Thursday, April 19, 2018

Many Retirees Don't Spend Down Their Savings

Here's how it's supposed work: save for retirement during your decades in the labor force, then spend down those savings in retirement. But that's not how it works for many Americans.

Retirees are loath to spend down their savings, according to a study by Sudipto Banerjee of the Employee Benefit Research Institute. Using data from the Health and Retirement Study, Banerjee examines changes in the non-housing assets of retirees during nearly two decades of retirement. He divides retirees into three groups based on the size of their pre-retirement non-housing assets, minus debt: Group A had non-housing assets below $200,000 (median of $29,975); Group B had non-housing assets between $200,000 and $500,000 (median of $333,940); Group C had non-housing assets of $500,000 or more (median of $857,450). Regardless of asset group, Banerjee finds the same phenomenon—the non-housing assets of retirees shrink far less than what is assumed by retirement models. After 17 to 20 years of retirement, Group A's non-housing assets had fallen by only 24 percent, Group B's by 27 percent, and Group C's by 12 percent.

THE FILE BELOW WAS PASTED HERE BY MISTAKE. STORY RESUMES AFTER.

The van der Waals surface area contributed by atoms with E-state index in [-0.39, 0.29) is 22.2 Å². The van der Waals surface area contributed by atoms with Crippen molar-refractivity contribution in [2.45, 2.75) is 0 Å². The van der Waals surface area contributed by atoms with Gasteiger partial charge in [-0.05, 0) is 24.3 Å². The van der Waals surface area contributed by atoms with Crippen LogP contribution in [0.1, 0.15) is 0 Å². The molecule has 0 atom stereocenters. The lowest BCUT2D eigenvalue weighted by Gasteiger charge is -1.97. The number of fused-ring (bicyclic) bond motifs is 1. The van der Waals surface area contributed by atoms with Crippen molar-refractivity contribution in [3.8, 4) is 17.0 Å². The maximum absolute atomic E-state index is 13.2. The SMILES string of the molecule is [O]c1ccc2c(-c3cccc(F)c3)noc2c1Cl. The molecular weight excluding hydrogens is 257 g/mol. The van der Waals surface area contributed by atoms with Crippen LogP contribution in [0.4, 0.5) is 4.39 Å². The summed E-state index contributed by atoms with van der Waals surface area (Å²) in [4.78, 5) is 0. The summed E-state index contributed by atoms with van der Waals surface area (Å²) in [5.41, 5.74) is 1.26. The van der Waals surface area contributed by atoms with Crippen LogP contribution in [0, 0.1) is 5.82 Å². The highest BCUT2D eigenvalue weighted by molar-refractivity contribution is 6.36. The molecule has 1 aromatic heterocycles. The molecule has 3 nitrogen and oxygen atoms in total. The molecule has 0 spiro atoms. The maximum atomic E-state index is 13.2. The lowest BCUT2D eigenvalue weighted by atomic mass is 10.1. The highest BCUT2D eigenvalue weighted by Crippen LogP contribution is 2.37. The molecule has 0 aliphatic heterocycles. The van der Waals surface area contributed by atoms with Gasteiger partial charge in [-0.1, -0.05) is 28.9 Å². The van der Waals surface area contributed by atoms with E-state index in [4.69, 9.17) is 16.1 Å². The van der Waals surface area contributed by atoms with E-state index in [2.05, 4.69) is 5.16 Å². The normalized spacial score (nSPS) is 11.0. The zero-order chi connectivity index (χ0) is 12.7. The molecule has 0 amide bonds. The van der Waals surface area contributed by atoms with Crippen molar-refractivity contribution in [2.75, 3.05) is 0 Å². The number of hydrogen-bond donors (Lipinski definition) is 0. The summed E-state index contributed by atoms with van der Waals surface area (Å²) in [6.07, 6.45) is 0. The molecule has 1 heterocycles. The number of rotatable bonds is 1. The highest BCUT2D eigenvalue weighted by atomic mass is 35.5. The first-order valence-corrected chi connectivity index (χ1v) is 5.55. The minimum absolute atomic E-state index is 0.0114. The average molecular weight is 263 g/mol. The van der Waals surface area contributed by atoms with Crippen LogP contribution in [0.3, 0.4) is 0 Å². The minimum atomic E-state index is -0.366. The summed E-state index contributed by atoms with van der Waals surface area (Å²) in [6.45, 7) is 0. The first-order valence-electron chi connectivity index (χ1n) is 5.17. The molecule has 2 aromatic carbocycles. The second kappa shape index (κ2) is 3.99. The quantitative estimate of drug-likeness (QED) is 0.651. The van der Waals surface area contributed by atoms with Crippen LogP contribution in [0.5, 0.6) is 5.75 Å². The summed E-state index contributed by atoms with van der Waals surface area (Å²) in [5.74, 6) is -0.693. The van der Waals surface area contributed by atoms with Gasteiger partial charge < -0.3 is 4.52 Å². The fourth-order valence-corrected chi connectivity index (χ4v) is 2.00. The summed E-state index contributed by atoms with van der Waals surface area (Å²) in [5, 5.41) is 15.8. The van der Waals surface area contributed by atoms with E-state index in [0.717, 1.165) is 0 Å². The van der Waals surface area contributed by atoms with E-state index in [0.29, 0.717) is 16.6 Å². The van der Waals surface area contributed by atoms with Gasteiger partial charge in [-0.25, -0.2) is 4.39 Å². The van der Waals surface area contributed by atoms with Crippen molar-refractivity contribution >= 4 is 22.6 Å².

Not only are retirees resistant to spending down their savings, a large percentage actually grow their assets in retirement. More than one-third of retirees, regardless of asset group, had larger non-housing assets after nearly two decades of retirement than they did at the time they retired.

Retirees are hesitant to spend down their savings for four reason: 1) uncertainty about future financial needs; 2) the desire to leave an inheritance; 3) not knowing the safe rate for spending down assets; and 4) behavioral habits—"After building a saving habit throughout their working lives, people find it challenging to shift into spending mode," Banerjee suggests.

Source: Employee Benefit Research Institute, Asset Decumulation or Asset Preservation? What Guides Retirement Spending?

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